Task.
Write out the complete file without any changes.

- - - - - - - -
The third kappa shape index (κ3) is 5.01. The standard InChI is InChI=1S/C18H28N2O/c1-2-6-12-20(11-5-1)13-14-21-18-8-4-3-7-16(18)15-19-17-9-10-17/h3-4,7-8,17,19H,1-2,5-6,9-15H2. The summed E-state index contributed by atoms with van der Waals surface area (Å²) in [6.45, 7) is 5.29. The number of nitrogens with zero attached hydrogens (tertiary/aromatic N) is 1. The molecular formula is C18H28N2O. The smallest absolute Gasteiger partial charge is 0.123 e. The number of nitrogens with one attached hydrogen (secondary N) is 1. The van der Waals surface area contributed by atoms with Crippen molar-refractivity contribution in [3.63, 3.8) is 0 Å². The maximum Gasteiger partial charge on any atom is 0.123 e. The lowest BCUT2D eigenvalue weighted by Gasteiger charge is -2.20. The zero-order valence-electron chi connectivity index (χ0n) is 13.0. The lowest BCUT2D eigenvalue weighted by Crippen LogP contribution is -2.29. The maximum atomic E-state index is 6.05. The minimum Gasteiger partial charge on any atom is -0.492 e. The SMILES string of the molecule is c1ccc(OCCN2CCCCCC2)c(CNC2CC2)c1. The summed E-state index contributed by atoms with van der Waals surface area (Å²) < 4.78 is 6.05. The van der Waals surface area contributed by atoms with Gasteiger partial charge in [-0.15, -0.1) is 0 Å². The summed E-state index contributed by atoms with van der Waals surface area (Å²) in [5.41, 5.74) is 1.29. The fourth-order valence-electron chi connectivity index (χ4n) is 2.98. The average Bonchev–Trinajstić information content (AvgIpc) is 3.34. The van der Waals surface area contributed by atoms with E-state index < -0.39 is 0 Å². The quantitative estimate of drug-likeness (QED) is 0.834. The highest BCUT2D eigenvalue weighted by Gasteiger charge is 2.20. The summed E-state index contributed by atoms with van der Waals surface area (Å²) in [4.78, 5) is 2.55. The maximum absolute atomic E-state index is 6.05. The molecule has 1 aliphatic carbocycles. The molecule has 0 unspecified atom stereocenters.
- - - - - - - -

The third kappa shape index (κ3) is 5.01. The standard InChI is InChI=1S/C18H28N2O/c1-2-6-12-20(11-5-1)13-14-21-18-8-4-3-7-16(18)15-19-17-9-10-17/h3-4,7-8,17,19H,1-2,5-6,9-15H2. The summed E-state index contributed by atoms with van der Waals surface area (Å²) in [6.45, 7) is 5.29. The number of nitrogens with zero attached hydrogens (tertiary/aromatic N) is 1. The molecular formula is C18H28N2O. The smallest absolute Gasteiger partial charge is 0.123 e. The number of nitrogens with one attached hydrogen (secondary N) is 1. The van der Waals surface area contributed by atoms with Crippen molar-refractivity contribution in [3.63, 3.8) is 0 Å². The maximum Gasteiger partial charge on any atom is 0.123 e. The lowest BCUT2D eigenvalue weighted by Gasteiger charge is -2.20. The zero-order valence-electron chi connectivity index (χ0n) is 13.0. The lowest BCUT2D eigenvalue weighted by Crippen LogP contribution is -2.29. The maximum atomic E-state index is 6.05. The minimum Gasteiger partial charge on any atom is -0.492 e. The SMILES string of the molecule is c1ccc(OCCN2CCCCCC2)c(CNC2CC2)c1. The summed E-state index contributed by atoms with van der Waals surface area (Å²) < 4.78 is 6.05. The van der Waals surface area contributed by atoms with Gasteiger partial charge in [-0.15, -0.1) is 0 Å². The summed E-state index contributed by atoms with van der Waals surface area (Å²) in [5.41, 5.74) is 1.29. The fourth-order valence-electron chi connectivity index (χ4n) is 2.98. The average Bonchev–Trinajstić information content (AvgIpc) is 3.34. The van der Waals surface area contributed by atoms with E-state index < -0.39 is 0 Å². The quantitative estimate of drug-likeness (QED) is 0.834. The highest BCUT2D eigenvalue weighted by Gasteiger charge is 2.20. The summed E-state index contributed by atoms with van der Waals surface area (Å²) in [4.78, 5) is 2.55. The maximum absolute atomic E-state index is 6.05. The molecule has 1 aliphatic carbocycles. The molecule has 0 unspecified atom stereocenters.